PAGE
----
Long before baby Jesus was born, people on the shores of the Bay of Bengal already enjoyed sugarcane. During his campaign in India, Alexander the Great marveled over this sweet plant, so different from honey which was commonly used these days. Around the 5th century, during the reign of the Imperial Guptas, crystallized sugar was discovered. Along trade routes and with the help of Buddhist monks, sugar soon spread to China and the Arab world. Arab businessmen first set up large scale plantations and refineries. In 1498, Portuguese navigator Vasco da Gama brought sugar from India to Lisbon which became the European sugar capital. By the 1800s, sugar was widely available to both upper and middle classes.
Nowadays, sugar is produced all over the world mainly from two plants: sugar beets and sugarcane. Sugarcane requires a sub- or tropical climate to grow well while sugar beets thrive in moderate climates. To produce raw sugar the juice of sugar cane is mixed with lime to achieve the desired ph balance and to help settle out impurities. The resulting liquid is reduced through evaporation. A centrifuge then separates the sugar crystals. A drying process produces granules.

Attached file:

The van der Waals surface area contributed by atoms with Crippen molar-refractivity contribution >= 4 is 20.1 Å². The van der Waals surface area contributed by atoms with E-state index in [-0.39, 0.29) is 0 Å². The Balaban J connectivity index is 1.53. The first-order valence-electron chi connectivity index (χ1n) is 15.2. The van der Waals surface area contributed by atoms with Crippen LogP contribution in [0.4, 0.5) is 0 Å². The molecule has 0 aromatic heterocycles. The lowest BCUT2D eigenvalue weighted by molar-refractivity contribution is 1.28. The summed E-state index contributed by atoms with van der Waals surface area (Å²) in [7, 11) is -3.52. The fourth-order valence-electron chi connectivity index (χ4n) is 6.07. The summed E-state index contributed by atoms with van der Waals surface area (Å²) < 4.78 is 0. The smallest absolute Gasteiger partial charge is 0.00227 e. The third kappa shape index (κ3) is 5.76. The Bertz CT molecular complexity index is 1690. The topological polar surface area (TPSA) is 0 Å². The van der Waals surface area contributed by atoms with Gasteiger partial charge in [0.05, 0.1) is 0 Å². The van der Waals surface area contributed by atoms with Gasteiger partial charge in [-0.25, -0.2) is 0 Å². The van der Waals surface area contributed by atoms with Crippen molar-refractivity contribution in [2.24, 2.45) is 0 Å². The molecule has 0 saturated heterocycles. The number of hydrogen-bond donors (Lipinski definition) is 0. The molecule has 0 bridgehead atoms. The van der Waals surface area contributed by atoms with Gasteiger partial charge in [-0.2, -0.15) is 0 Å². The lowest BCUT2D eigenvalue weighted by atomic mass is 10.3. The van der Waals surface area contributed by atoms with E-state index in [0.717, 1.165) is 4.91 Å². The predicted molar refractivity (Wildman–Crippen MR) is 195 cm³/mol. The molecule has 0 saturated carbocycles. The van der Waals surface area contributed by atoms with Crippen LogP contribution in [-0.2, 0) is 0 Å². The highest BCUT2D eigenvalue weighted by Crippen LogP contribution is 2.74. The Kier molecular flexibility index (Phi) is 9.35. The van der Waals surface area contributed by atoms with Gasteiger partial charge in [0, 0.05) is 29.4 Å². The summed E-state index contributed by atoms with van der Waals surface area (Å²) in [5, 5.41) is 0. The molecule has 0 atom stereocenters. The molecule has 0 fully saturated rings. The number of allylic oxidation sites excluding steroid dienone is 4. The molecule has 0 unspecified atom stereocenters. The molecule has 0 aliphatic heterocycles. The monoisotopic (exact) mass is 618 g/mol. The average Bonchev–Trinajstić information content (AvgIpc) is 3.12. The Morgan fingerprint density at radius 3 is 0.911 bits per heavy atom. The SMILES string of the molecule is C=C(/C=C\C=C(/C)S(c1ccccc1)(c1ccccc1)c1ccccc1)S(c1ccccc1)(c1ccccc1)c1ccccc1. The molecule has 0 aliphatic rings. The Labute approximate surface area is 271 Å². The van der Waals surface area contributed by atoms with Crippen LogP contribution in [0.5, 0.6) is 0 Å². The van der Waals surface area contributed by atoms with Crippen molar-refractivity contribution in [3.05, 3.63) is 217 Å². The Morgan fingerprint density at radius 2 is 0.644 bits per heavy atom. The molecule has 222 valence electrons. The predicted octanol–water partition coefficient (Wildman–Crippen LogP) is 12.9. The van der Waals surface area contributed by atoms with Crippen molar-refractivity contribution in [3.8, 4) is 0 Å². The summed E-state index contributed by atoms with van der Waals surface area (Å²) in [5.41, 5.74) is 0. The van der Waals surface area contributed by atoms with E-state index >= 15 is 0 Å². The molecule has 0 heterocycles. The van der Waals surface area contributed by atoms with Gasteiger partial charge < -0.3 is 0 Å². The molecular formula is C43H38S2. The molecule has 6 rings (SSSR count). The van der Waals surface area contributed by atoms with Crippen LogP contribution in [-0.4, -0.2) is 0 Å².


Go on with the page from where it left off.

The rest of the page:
To obtain white sugar, phosphoric acid and calcium hydroxide are added to sugar cane juice. These acids absorb or trap impurities. The resulting syrup is then filtered through a bed of activated carbon to remove molasses and then crystallized a number of times under vacuum. Commercial brown sugar is refined white sugar with molasses syrup mixed in, then dried again.
This description of sugar production comes from Michael Bloch's website http://www.greenlivingtips.com/articles/73/1/White-sugar-vs-raw-sugar.html. This might not be an independent source, but I checked with various websites sponsored by the sugar industry. The process seems to be fairly the same all over the world. Michael Bloch, the owner of the website, points out that commercial brown sugar is actually the worst sugar of all considering the impact on the environment. It requires all the processes of refined white sugar plus additional mixing and drying.